“I am unconflicted about the good within our country and the irreplaceable role we play as the leader of the free world,” McConnell said.

Against long odds he managed to secure 22 Republican votes for the package now being considered by the House.

“Believe me, I know the politics within my party at this particular moment in time. I have many faults. Misunderstanding politics is not one of them,” McConnell said. “That said, I believe more strongly than ever that America’s global leadership is essential to preserving the shining city on a hill that Ronald Reagan discussed. For as long as I am drawing breath on this earth I will defend American exceptionalism.”

WaPo (“McConnell to step down from Senate leadership in November“) adds:

Senate Minority Leader Mitch McConnell (R-Ky.) plans to step down from his leadership position in November, he announced Wednesday, a move that would mark the end of his tenure as the longest-serving Senate leader in American history.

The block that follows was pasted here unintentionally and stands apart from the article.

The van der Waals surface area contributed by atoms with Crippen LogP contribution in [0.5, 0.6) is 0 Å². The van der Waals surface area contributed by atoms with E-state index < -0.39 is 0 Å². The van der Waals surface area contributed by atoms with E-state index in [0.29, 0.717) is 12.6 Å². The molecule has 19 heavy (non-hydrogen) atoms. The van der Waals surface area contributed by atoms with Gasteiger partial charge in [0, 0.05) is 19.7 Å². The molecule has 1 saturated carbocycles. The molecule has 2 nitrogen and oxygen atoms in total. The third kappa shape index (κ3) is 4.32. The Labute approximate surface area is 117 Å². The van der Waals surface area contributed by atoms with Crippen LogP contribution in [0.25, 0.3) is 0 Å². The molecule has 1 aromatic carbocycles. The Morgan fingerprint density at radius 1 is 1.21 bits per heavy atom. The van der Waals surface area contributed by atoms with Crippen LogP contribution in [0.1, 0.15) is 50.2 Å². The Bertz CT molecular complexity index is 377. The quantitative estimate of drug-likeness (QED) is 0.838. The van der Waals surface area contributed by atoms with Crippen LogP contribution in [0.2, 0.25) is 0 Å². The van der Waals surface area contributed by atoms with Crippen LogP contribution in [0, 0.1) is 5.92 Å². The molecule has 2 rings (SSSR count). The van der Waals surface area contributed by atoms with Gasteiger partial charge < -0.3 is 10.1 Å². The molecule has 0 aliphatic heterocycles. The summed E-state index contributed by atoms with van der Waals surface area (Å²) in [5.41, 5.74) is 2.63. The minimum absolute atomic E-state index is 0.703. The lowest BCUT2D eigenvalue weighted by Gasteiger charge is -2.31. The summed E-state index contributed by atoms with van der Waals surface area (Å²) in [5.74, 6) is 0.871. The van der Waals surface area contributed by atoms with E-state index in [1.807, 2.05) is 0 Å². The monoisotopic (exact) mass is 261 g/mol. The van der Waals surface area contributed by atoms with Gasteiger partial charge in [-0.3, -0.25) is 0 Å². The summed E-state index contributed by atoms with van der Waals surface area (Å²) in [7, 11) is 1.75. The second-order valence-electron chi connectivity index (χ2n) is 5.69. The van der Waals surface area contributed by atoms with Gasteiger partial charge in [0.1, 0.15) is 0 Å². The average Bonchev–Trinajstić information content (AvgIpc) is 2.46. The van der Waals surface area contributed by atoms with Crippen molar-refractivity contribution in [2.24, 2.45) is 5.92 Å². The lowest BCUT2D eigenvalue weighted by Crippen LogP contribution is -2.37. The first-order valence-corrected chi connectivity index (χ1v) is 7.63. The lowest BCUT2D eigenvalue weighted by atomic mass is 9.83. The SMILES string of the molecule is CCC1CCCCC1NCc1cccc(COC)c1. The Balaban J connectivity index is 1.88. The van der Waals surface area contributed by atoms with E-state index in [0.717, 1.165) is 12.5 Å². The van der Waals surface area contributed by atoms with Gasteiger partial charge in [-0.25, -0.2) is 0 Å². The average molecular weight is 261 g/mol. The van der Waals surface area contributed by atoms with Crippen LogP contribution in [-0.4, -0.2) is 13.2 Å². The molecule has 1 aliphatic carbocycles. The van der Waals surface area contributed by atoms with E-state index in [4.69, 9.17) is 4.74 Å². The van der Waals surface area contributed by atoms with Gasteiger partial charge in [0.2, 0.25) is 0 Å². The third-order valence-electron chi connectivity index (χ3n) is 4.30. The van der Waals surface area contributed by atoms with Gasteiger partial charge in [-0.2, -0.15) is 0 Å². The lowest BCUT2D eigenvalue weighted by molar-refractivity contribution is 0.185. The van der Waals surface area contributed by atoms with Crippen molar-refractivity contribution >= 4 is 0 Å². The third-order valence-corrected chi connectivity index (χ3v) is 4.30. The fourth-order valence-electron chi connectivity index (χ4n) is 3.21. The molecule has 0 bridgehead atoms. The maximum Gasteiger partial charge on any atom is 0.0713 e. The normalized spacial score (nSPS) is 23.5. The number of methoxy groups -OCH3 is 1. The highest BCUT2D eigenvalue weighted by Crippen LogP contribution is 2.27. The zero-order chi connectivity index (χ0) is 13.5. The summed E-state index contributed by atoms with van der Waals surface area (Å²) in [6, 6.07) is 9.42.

The announcement marks the beginning of the end of an era in American politics. McConnell has been a towering force over his decades in the Senate, enraging Democrats by reshaping the federal judiciary and later serving as an occasional voice of rebuke to former president Donald Trump, who he excoriated publicly for his role in the Jan. 6, 2021, attack on the U.S. Capitol.


McConnell recounted the beginning of his congressional career in 1984, at age 42, during the Reagan administration.

“If you would have told me 40 years later that I would stand before you as the longest-serving Senate leaderin American history, frankly, I would have thought you’d lost your mind,” he said.

He was an incredibly effective leader, even when I strongly disagreed with his approach—as in the refusal to allow President Obama to fill the seat of the late Justice Antonin Scalia. But, at 82 and with his health visibility worsening, it was well past time for him to step down.